# Instantaneous frequency with Hilbert transforms!!

Started by July 17, 2008
```Sorry for post again if posted before!!
About the  Instantaneous frequency with Hilbert transforms.
I still haven't found a clear  answer. This is the code I have so far
in matlab:

[x,fs] = wavread('xx.wav');  %a real speech signal;
xx = hilbert(x);             %analytic signal xx;
n = length(xx);
pha = angle(xx)/2/pi;
ff   = diff(pha);                       %ff is what i want ,that is to
say , ff is the Instantaneous frequency of the signal????

thank you

```
```On Jul 17, 8:45 am, "deltuo" <del...@yahoo.com.cn> wrote:
> Sorry for post again if posted before!!
>    About the  Instantaneous frequency with Hilbert transforms.
>    I still haven't found a clear  answer. This is the code I have so far
> in matlab:
>
>    [x,fs] = wavread('xx.wav');  %a real speech signal;
>    xx = hilbert(x);             %analytic signal xx;
>    n = length(xx);
>    pha = angle(xx)/2/pi;
>    ff   = diff(pha);                       %ff is what i want ,that is to
> say , ff is the Instantaneous frequency of the signal????
>
>   thank you

I believe what you've done is theoretically correct. But calculating
the instantaneous frequency this way is very sensitive to noise. As an
example you can end up with frequencies well outside of your sampling
frequency bandwidth.

Good luck.
Cheers,
David
```
```On Jul 17, 8:45&#4294967295;am, "deltuo" <del...@yahoo.com.cn> wrote:
> Sorry for post again if posted before!!
> &#4294967295; &#4294967295;About the &#4294967295;Instantaneous frequency with Hilbert transforms.
> &#4294967295; &#4294967295;I still haven't found a clear &#4294967295;answer. This is the code I have so far
> in matlab:
>
> &#4294967295; &#4294967295;[x,fs] = wavread('xx.wav'); &#4294967295;%a real speech signal;
> &#4294967295; &#4294967295;xx = hilbert(x); &#4294967295; &#4294967295; &#4294967295; &#4294967295; &#4294967295; &#4294967295; %analytic signal xx;
> &#4294967295; &#4294967295;n = length(xx);
> &#4294967295; &#4294967295;pha = angle(xx)/2/pi;
> &#4294967295; &#4294967295;ff &#4294967295; = diff(pha); &#4294967295; &#4294967295; &#4294967295; &#4294967295; &#4294967295; &#4294967295; &#4294967295; &#4294967295; &#4294967295; &#4294967295; &#4294967295; %ff is what i want ,that is to
> say , ff is the Instantaneous frequency of the signal????
>
> &#4294967295; thank you

I'm not a matlab guy, but I do see some potential errors here with
your formulation.

First your analytic signal needs to be comprised of both the original
signal and its Hilbert transform. Thus AS(t) = f(t) + j*H(f(t))

where f(t) is the original real valued signal and H(f(t)) is the
Hilbert xform of the original signal.

Also realize that a difference of arctangents is not the same as the
arctangent of a difference.

Ideally the instantaneous freq is w =   ( I(t)*Q'(t) - Q(t)*I'(t) )/
( I(t)*I(t) + Q(t)*Q(t) )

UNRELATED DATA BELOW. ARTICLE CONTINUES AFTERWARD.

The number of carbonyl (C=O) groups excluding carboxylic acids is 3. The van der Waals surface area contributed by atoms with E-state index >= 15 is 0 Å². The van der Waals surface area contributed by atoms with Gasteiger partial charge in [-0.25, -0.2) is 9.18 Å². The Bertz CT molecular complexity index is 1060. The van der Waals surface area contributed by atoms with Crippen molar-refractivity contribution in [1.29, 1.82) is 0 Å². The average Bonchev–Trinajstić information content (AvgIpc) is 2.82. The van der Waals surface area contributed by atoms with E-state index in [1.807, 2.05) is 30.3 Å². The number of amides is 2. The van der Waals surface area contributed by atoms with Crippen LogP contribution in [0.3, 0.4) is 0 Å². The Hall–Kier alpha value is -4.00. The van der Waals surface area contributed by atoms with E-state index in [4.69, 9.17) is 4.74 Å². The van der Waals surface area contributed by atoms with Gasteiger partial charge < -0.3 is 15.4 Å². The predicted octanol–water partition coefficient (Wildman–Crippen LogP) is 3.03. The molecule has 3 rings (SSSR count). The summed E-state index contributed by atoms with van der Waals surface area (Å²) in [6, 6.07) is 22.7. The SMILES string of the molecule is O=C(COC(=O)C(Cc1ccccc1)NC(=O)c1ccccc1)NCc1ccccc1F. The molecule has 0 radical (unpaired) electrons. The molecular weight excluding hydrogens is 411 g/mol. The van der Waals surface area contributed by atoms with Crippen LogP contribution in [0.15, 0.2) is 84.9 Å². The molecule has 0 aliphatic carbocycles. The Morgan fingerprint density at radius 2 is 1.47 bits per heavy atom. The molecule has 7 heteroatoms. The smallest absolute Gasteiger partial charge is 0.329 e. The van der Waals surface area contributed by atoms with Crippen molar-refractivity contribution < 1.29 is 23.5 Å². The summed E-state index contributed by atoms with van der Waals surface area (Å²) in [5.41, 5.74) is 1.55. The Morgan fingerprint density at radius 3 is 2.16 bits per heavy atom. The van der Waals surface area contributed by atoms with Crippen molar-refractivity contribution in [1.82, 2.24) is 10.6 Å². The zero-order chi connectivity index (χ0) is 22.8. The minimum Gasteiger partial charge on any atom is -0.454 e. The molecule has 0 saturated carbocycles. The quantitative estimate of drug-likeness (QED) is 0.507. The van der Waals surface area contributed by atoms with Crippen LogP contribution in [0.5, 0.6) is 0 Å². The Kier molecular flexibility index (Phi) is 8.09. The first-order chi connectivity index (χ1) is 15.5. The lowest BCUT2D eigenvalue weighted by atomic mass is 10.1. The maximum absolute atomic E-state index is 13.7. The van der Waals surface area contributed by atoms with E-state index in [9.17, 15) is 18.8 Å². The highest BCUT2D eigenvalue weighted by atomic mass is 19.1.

Here I(t) is the original signal and Q(t) is the 90 degree phase
shifted signal.

A standard thing to remember is to high the filter delays matched.
I.e., don't use your original signal mixed with a delayed Hilbert
version.

If you are highly oversampled then your approximation can work.

But as another poster stated this can be rather sensitive to noise.
Also the Hilbert transform is not really the best approach since you
don't need absolute pohase info with respect to the start of the data,
you only need relative phase info.

What is better is to generate a pair of phase orthogonal filters (for
example at +45 degrees and -45 degrees) and have the passband of the
filters just cover the region of interest and wipe out the rest of the
band. In fact you may even create 4 filters that represent the two
nomimal phases and their two derivatives. So with just 4 FIR filters
you can readily have your instantaneous freq (well with a delay from
the filters). Plus if the filters operate (non-zero) over a narrow
range, their overall length may be rather short.

IHTH,

Clay

```
```On Jul 17, 8:53&#4294967295;am, Dave <dspg...@netscape.net> wrote:
> On Jul 17, 8:45 am, "deltuo" <del...@yahoo.com.cn> wrote:
>
> > Sorry for post again if posted before!!
> > &#4294967295; &#4294967295;About the &#4294967295;Instantaneous frequency with Hilbert transforms.
> > &#4294967295; &#4294967295;I still haven't found a clear &#4294967295;answer. This is the code I have so far
> > in matlab:
>
> > &#4294967295; &#4294967295;[x,fs] = wavread('xx.wav'); &#4294967295;%a real speech signal;
> > &#4294967295; &#4294967295;xx = hilbert(x); &#4294967295; &#4294967295; &#4294967295; &#4294967295; &#4294967295; &#4294967295; %analytic signal xx;
> > &#4294967295; &#4294967295;n = length(xx);
> > &#4294967295; &#4294967295;pha = angle(xx)/2/pi;
> > &#4294967295; &#4294967295;ff &#4294967295; = diff(pha); &#4294967295; &#4294967295; &#4294967295; &#4294967295; &#4294967295; &#4294967295; &#4294967295; &#4294967295; &#4294967295; &#4294967295; &#4294967295; %ff is what i want ,that is to
> > say , ff is the Instantaneous frequency of the signal????
>
> > &#4294967295; thank you
>
> I believe what you've done is theoretically correct. But calculating
> the instantaneous frequency this way is very sensitive to noise. As an
> example you can end up with frequencies well outside of your sampling
> frequency bandwidth.
>
> Good luck.
> Cheers,
> David

deltou,

Actually, what you are doing is nowhere near correct. I do not have
the definition of the matlab hilbert function in front of me, but I
will assume it computes the hilbert transform (normally I design a
hilbert filter with remez). First the angle is not taken of the
hilbert transform output.  The hilbert transform gets you the
imaginary part from the real input (check and see if the sign of the
output is the way you want it, if not adjust it). You will be
calculating the phase of a complex number formed from the real and
imaginary parts, which must be time aligned before the angle
computation. If hilbert() puts in a delay, you need to compensate for
the delay in the real part when you figure out the phase. Not having
them lined up properly will mess things up. Check the bandwidth of
what the hilbert filter transforms.  If it doesn't match the input you
won't be getting what you expect; first option is to similarly
bandlimit a copy of the input signal to use as the real part. What you
are doing with '2/pi' is not right, you can figure this out. You have
not taken into account possible phase wrapping that will show up in
the diff() output. You can do a simple combined diff and unwrap by
calculating the phase of the ratio of successive complex samples. The
order in the ratio must be right.

Finally, be aware that there can be interaction between the calculated
instantaneous amplitudes and frequencies of signals. I'll suspect you
will find it here.